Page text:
A unique study of hundreds of babies across four continents shows that all babies respond more to infant-directed speech – baby talk – than they do to the type of speech directed at an adult. In fact, babies prefer baby talk in any language, but particularly when it’s in a language they’re hearing at home. An international research team including the University of Göttingen – the “ManyBabies” – also revealed that babies as young as six months can pick up on differences in language. The research was published in the journal Advances in Methods and Practices in Psychological Science.
Adults from many cultures instinctively use a form of infant-directed speech with babies which is typically characterised as a more exaggerated way of speaking: a varied pattern of intonation, slower rate of speech with shorter, simpler words and sentences. This global study, involving labs in Canada, the United States, Europe, Australia and Singapore, tested 333 bilingual and 385 monolingual babies. Although 17 separate labs recruited and tested their own participants, the researchers made sure there were certain similarities: first, the bilingual babies shared at least one of their two languages with the monolingual babies; second, testing procedures were constant across all the labs. For the study, babies were separated into groups of six- to nine-month-olds and 12- to 15-month-olds. Each baby was played short, pre-recorded tapes of women speaking English to their own babies using either “baby talk” or adult-oriented speech. The researchers measured each baby’s listening time while those recordings were playing.
The global nature of the study ensured many different language combinations could be studied and not all the babies were from homes in which English was spoken. Nevertheless, all children, regardless of language, preferred infant-directed English as opposed to adult-directed English. Those children who did come from homes where English was spoken paid even more attention to the infant-directed speech in English.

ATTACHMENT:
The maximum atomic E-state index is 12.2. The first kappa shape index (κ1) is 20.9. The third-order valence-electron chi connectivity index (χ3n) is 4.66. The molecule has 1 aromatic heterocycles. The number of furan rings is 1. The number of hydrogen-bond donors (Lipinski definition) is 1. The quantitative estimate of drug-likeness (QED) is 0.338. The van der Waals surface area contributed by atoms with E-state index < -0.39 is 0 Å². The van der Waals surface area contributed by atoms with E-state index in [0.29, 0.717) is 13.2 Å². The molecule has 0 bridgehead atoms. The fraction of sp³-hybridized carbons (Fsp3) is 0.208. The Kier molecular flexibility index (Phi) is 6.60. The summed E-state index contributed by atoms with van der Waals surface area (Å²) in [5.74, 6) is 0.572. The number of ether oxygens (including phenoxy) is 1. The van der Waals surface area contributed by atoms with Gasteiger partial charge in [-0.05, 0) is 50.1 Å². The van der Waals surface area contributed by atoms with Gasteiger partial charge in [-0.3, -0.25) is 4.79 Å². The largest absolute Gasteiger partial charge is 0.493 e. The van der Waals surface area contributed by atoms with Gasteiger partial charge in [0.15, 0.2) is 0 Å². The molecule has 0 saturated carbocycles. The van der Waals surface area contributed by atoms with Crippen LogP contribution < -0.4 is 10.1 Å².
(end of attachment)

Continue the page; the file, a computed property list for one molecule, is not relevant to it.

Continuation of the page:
“We were able to compare babies from bilingual backgrounds to babies from monolingual backgrounds, and what seemed to matter the most was the match between the language they heard in their everyday environment and the language we were playing them in the study,” says lead author on the study primary investigator on the study Dr Krista Byers-Heinlein, from Concordia University in Montreal, Canada. “The more familiar they were with the language, the more they liked that infant-directed speech. And a baby who is hearing English 75 percent of the time in their home would show a greater preference than a baby who is hearing English 25 percent of the time.”
“We have shown that there is a keen interplay between infant-directed speech and the languages that children are exposed to,” says Professor Nivedita Mani from the University of Göttingen. “This drives children to listen longer to infant-directed speech, especially in a familiar language. This is important because children learn better when they attend more to a particular source of input. So this preference for baby talk has the potential to powerfully shape their learning.”
Original publication: Byers-Heinlein K et al, A multi-lab study of bilingual infants: Exploring the preference for infant directed speech, Advances in Methods and Practices in Psychological Science (2021). DoI: 10.1177/2515245920974622. (Text also available at the preprint server: PsyArXiv)
Professor Nivedita Mani
University of Göttingen
Psychology of Language Research Group
Goßlerstraße 14, 37073 Göttingen, Germany
Tel: +49 (0)551 39 10889